A dismal development in American legal culture over the past few years has been the nationalization of the death penalty. In 1972 the U.S. Supreme Court’s watershed ruling in Furman v. Georgia invalidated virtually all existing death penalty laws. During the next few years, 36 states revamped their laws to satisfy the Court’s new standards. But the federal government, stymied by opponents of capital punishment, did not reform its death penalty statutes for more than a decade, and then only minimally in 1988. Resistance on Capitol Hill finally gave way in 1994, however, leading to the Federal Death Penalty Act, which made the death sentence applicable to more than 40 federal offenses.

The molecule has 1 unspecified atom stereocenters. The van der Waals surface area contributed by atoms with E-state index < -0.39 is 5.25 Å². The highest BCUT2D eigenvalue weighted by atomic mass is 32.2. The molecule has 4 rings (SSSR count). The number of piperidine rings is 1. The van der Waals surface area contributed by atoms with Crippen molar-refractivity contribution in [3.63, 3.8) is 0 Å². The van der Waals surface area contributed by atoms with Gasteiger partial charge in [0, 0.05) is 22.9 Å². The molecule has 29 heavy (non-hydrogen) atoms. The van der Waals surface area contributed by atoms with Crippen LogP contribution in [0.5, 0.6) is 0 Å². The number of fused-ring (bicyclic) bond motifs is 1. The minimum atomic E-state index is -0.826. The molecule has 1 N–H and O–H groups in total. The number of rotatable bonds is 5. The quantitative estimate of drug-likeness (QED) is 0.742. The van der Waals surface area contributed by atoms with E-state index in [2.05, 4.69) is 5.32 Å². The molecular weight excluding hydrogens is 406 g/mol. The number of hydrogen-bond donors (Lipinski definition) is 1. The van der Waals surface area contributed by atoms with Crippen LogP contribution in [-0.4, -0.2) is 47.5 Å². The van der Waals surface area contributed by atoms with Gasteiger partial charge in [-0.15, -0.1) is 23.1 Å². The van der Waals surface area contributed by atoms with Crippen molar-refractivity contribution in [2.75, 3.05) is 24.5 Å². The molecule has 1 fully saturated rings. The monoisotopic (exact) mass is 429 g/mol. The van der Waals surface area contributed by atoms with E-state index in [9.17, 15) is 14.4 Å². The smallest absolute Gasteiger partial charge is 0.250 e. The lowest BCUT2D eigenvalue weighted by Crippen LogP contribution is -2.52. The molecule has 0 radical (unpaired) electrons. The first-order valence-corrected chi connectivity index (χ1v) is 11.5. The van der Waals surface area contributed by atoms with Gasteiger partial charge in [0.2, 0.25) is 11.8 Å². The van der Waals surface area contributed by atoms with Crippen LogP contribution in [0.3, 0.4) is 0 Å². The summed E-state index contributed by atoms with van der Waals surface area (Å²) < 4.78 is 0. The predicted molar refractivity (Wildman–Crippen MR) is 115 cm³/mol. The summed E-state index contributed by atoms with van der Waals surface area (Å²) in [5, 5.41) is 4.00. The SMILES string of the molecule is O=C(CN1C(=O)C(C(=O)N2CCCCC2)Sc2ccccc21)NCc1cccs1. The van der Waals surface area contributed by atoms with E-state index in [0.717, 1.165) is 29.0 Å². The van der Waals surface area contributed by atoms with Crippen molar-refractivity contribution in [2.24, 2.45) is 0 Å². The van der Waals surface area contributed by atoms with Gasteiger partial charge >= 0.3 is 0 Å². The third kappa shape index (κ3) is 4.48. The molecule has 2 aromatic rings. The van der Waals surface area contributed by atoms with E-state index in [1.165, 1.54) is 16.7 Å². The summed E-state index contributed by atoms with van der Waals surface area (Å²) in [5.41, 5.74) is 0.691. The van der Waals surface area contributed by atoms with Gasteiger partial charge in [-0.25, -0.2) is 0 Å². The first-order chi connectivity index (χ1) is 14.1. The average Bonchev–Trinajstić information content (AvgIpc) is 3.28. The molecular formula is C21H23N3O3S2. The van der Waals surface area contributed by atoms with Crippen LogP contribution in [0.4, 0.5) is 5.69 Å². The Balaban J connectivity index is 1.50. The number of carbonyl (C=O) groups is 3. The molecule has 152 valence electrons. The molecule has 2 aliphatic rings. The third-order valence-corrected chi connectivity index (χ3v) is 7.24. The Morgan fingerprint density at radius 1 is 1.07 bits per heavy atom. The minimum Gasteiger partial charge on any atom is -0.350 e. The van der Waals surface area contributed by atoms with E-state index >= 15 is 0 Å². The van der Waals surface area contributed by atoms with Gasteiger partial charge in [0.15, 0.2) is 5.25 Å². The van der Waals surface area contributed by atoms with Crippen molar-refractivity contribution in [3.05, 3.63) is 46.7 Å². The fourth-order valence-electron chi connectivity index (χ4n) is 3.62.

The reemergence of federal capital punishment has received relatively little attention. Perhaps that is because the federal government has not actually executed anyone since 1963. (By contrast, states have executed 548 individuals since 1976.) But the federal inaction will likely change soon. Twenty-one people now sit on federal death row, including Timothy McVeigh, who bombed the federal building in Oklahoma. Moreover, scores of additional defendants who are “eligible” for death sentences are awaiting trials or sentencing.

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